The wine world is a big place, so it follows that the sommelier scene is culturally eclectic: Men and women from France, Italy and Austria have made their names in some of America’s finest restaurant cellars. Togo, in West Africa, is pretty far afield for wine, yet the peripatetic life of Anani Lawson ultimately landed him in Napa Valley, where he works as beverage director of Lucy Restaurant & Bar in Yountville.
Growing up in Togo, Lawson never considered a life in restaurants, though it was his family’s business. Instead, he moved to San Francisco in 1982 to pursue a career as a tennis pro, giving lessons at health clubs and hotels. During this time, Northern California’s wines piqued Lawson’s interest. Starting as a server, Lawson worked up to become a sommelier at Thomas Keller’s Grand Award–winning French Laundry in Yountville for seven years before transferring to fellow Keller Grand Award winner Per Se in New York.
Today, Lawson is back in Napa, this time as the inaugural beverage director of Award of Excellence–winning Lucy. Assistant editor Christine Dalton sat down with Lawson at the restaurant to discuss his unusual background, pairing wine with locally sourced, seasonal cuisine, and working as a sommelier in one of California’s foremost wine regions.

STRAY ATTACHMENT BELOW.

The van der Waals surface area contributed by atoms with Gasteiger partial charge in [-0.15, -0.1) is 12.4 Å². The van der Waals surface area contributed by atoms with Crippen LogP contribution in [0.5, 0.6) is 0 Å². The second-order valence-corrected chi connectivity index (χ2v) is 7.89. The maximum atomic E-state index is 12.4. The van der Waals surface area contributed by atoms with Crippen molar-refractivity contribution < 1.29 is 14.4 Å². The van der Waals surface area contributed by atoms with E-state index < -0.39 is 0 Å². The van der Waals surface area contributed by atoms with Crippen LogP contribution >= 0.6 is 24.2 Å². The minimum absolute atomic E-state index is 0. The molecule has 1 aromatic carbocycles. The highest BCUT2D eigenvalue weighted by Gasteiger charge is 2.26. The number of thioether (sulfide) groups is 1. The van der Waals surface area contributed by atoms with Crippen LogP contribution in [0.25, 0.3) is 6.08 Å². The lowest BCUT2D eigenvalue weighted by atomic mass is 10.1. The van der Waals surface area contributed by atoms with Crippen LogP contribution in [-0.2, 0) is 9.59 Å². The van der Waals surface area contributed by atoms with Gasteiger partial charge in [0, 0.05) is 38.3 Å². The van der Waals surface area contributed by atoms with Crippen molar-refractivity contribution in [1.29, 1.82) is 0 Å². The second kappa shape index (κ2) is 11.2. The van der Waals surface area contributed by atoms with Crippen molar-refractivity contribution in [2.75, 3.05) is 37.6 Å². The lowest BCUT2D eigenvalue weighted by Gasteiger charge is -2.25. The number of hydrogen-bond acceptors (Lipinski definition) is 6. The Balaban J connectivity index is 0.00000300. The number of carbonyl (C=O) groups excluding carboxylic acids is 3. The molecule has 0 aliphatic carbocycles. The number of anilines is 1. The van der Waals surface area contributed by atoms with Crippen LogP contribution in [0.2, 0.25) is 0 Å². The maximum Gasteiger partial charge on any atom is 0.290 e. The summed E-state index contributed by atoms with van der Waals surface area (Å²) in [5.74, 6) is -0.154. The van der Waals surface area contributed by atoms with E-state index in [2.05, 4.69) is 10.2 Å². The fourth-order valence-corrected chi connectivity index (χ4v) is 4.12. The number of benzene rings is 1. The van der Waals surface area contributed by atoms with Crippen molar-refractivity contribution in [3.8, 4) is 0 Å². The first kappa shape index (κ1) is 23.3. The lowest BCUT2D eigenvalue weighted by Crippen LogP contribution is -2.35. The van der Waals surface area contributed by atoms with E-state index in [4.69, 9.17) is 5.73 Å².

Wine Spectator: What’s the restaurant and wine scene like in Togo?
Anani Lawson: Togo, being a former French colony, has many French restaurants, bistros and brasseries. When I was living there, you could get basic wine from—when I think back—the south of France or Morocco, maybe. People did like wine, but this was back in the ‘70s, so the culture of fine wine as we know it didn’t yet exist over there. Today, you could go to a fancy
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